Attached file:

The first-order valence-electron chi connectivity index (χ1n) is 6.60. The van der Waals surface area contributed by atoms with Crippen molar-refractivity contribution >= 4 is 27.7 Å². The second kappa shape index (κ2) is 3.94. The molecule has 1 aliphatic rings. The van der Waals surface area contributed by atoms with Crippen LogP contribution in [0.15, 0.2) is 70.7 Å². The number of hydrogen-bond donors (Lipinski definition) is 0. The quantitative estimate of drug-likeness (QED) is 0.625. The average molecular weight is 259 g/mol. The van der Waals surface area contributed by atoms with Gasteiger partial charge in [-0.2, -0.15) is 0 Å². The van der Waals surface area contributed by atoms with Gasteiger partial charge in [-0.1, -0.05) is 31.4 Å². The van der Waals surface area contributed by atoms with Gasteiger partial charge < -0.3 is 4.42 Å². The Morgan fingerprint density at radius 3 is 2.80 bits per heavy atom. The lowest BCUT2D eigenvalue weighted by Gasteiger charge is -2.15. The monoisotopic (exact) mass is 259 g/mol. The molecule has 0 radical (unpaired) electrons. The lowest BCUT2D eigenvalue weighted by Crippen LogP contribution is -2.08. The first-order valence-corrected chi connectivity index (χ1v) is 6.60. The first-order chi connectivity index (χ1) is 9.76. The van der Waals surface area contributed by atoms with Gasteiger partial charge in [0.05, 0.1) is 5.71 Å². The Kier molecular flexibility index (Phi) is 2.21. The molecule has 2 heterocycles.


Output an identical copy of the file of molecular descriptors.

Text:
The first-order valence-electron chi connectivity index (χ1n) is 6.60. The van der Waals surface area contributed by atoms with Crippen molar-refractivity contribution >= 4 is 27.7 Å². The second kappa shape index (κ2) is 3.94. The molecule has 1 aliphatic rings. The van der Waals surface area contributed by atoms with Crippen LogP contribution in [0.15, 0.2) is 70.7 Å². The number of hydrogen-bond donors (Lipinski definition) is 0. The quantitative estimate of drug-likeness (QED) is 0.625. The average molecular weight is 259 g/mol. The van der Waals surface area contributed by atoms with Gasteiger partial charge in [-0.2, -0.15) is 0 Å². The van der Waals surface area contributed by atoms with Gasteiger partial charge in [-0.1, -0.05) is 31.4 Å². The van der Waals surface area contributed by atoms with Gasteiger partial charge < -0.3 is 4.42 Å². The Morgan fingerprint density at radius 3 is 2.80 bits per heavy atom. The lowest BCUT2D eigenvalue weighted by Gasteiger charge is -2.15. The monoisotopic (exact) mass is 259 g/mol. The molecule has 0 radical (unpaired) electrons. The lowest BCUT2D eigenvalue weighted by Crippen LogP contribution is -2.08. The first-order valence-corrected chi connectivity index (χ1v) is 6.60. The first-order chi connectivity index (χ1) is 9.76. The van der Waals surface area contributed by atoms with Gasteiger partial charge in [0.05, 0.1) is 5.71 Å². The Kier molecular flexibility index (Phi) is 2.21. The molecule has 2 heterocycles.